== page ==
John “JV” Venable, a 25-year veteran of the U.S. Air Force who served in three combat operations, is a senior research fellow for defense policy at The Heritage Foundation.
The focus of Venable’s research, writing, and public engagement is on plans, programs, and operational capabilities of the Department of Defense, in particular air and space matters.
Immediately before joining Heritage in February 2016, Venable was vice president of IGRIS LLC, a research and development company near Memphis, Tenn., specializing in explosives detection.
He is the author of a book on leading high performance teams, “Breaking the Trust Barrier” (Berrett-Koehler, 2016) and is a sought-after speaker to businesses, associations, universities, and high schools on building and leading high performance teams, ethical leadership, and “the power of big dreams.”
During his career in the Air Force, Venable served at 16 locations around the world as a forward air controller, fighter pilot, staff officer, and commander.
He is the former commander of the celebrated Thunderbirds.
He has flown the F-16 fighter jet throughout the United States, Europe, the Pacific, and the Middle East. As the F-16 wing weapons officer for the Air-Land Composite Wing experiment at Pope Air Force Base, North Carolina, he was nominated for the Claire Chennault Award for his work developing “killer scout” tactics, techniques, and procedures.
Venable served as staff officer for nuclear policy for Headquarters Air Northwest at Royal Air Force High Wycombe, United Kingdom, from 1996 to 1998. He was heavily involved with the Partnership for Peace program that led to the expansion of NATO.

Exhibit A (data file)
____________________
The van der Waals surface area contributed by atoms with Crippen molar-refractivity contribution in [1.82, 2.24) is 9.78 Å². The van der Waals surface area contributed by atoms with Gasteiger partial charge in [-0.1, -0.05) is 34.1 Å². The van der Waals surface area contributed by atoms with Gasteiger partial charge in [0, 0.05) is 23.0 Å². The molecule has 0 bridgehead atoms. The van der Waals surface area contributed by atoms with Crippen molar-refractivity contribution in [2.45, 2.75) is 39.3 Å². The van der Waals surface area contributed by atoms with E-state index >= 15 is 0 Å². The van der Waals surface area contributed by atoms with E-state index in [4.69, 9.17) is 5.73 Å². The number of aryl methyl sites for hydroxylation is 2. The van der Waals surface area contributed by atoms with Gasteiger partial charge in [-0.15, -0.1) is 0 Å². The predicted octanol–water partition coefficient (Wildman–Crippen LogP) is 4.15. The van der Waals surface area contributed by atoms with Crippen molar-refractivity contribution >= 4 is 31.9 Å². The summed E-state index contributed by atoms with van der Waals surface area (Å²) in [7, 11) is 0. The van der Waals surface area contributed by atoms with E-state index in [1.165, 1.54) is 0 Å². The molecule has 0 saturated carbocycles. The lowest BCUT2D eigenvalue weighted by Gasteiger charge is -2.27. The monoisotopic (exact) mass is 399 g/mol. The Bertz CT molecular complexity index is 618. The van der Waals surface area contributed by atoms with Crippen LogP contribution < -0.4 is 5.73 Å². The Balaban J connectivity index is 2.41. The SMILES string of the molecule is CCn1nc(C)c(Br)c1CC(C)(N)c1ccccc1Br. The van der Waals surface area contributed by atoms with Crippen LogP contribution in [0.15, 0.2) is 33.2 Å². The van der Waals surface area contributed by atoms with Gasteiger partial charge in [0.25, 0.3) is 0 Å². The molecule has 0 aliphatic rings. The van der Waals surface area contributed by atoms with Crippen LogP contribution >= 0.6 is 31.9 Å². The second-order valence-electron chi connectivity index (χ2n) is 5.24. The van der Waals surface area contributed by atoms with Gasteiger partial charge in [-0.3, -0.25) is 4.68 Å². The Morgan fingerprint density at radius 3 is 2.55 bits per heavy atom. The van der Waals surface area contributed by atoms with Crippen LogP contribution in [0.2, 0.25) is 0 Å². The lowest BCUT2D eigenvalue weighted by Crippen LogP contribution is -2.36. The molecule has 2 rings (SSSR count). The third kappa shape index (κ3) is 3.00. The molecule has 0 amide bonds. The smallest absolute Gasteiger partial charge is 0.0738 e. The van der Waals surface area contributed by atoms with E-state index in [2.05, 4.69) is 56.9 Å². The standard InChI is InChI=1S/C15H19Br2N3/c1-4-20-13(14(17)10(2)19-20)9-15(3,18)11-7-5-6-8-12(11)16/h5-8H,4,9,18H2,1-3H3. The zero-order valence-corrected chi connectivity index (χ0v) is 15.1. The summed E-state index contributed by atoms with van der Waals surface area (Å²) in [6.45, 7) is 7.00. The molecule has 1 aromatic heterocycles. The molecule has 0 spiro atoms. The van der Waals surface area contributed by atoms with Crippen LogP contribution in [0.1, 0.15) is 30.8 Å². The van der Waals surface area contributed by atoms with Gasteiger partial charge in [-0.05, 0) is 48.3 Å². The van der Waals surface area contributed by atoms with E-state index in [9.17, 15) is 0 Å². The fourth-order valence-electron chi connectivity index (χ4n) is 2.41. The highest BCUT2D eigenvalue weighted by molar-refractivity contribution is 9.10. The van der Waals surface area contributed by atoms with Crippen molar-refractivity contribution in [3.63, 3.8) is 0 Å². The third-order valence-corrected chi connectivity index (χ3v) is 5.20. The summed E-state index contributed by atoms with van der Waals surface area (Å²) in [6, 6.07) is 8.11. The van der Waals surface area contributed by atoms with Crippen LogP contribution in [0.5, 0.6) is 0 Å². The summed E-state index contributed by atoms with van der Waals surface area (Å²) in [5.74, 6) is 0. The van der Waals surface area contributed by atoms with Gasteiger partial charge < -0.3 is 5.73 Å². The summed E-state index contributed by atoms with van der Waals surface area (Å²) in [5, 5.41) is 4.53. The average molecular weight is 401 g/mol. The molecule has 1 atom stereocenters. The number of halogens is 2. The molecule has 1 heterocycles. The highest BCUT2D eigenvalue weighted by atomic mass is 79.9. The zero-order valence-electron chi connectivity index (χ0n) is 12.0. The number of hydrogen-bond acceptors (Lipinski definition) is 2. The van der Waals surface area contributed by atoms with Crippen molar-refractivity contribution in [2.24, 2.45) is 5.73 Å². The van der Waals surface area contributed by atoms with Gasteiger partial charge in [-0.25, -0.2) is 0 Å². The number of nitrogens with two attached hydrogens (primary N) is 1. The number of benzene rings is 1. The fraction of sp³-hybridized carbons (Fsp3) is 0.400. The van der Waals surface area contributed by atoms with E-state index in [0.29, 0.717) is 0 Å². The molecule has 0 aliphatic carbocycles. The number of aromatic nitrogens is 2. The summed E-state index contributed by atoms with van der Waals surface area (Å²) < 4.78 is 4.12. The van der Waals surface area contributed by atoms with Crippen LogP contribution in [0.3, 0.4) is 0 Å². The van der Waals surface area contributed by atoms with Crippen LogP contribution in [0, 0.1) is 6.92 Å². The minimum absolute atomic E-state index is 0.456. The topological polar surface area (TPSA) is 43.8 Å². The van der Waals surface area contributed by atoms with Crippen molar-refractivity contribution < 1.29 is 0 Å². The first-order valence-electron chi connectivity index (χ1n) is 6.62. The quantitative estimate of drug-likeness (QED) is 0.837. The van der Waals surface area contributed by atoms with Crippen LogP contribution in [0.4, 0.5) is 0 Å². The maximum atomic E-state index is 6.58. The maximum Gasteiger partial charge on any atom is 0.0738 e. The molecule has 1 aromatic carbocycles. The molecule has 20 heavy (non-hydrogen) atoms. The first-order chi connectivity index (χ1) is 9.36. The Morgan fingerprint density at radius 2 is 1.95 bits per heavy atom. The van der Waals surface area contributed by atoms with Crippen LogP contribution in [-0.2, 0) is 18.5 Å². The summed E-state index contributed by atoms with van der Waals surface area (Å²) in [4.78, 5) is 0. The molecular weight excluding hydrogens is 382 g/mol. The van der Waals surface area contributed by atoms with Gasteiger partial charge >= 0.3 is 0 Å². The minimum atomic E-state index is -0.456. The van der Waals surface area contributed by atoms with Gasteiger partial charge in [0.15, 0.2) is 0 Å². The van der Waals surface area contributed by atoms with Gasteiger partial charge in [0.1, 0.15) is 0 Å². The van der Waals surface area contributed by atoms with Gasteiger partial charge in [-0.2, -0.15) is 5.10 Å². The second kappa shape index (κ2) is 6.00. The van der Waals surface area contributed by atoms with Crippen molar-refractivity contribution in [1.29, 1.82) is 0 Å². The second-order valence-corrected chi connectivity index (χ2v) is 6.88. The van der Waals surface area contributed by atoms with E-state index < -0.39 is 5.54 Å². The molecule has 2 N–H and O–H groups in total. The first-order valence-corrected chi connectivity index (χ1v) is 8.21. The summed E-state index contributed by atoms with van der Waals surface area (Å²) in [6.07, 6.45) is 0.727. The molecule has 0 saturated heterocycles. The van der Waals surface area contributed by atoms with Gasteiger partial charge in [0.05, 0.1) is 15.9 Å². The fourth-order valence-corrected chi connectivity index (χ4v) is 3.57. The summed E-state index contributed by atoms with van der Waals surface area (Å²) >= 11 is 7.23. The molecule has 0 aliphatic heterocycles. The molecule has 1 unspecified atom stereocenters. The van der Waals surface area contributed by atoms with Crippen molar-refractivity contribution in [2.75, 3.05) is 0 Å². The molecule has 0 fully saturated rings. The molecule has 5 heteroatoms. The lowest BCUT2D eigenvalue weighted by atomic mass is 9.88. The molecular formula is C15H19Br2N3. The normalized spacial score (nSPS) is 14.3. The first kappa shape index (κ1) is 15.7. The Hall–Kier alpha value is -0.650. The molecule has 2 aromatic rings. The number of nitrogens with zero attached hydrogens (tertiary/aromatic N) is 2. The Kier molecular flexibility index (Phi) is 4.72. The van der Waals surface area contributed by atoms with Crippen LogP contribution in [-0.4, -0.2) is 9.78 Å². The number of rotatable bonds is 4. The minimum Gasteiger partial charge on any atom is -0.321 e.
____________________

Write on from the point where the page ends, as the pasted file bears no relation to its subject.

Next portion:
He then was selected to serve as operations officer of the Air Warrior Program at Nellis Air Force Base, Nevada, providing close air support for the Army’s signature force-on-force exercise at the National Training Center at Fort Irwin, California.
Venable was selected in 1999 to command the Air Force’s Aerial Demonstration Squadron (the Thunderbirds), and was on point for every practice, deployment, and air show for the 2000 and 2001 seasons.
Following Air War College in 2002 and 2003, he served on the staff addressing issues that were before the Air Force’s Joint Requirements Oversight Committee.
In 2004, Venable took command of the 379th Air Expeditionary Group, Al Udeid Air Base, Qatar, the largest combat operation in the Air Force at the time. He led 16 squadrons and 1,100 personnel, flying seven types of aircraft in support of ground and air operations during the wars in Iraq and Afghanistan.
Over the course of a year, Venable’s team flew 27,000 sorties, delivering 200,000 passengers, 40,000 tons of cargo, 38 million gallons of fuel to 9,000 airborne receiver aircraft, and dropping bombs on 311 targets —all “without gap and without loss,” as the Air Force says.
In his last assignment on active duty from 2005 to 2007, Venable served as a principal adviser and briefer to the Air Force’s chief of staff and director of operations in their roles on the president’s Joint Chiefs of Staff. He retired in June 2007 as a command pilot with more than 4,400 total hours of flying time and more than 300 hours of combat time over Kuwait, Iraq, and Afghanistan.
Venable was born in Birmingham, Ala., and grew up in Alabama, Pennsylvania, and Ohio.
He received a bachelor’s degree in business management in 1981 from Ohio University, where he also was a distinguished graduate of Air Force ROTC. He holds master’s degrees in aeronautical sciences from Embry-Riddle Aeronautical University and in strategic studies from the Air War College.
Venable also holds diplomas or certificates from Georgetown University, the Air Force Fighter Weapons School, Air Command and Staff College, Joint Forces Staff College, and the NATO School in Oberammergau, Germany.He currently resides with his wife Lil and their two sons, Harrison and Walker, in Northern Virginia.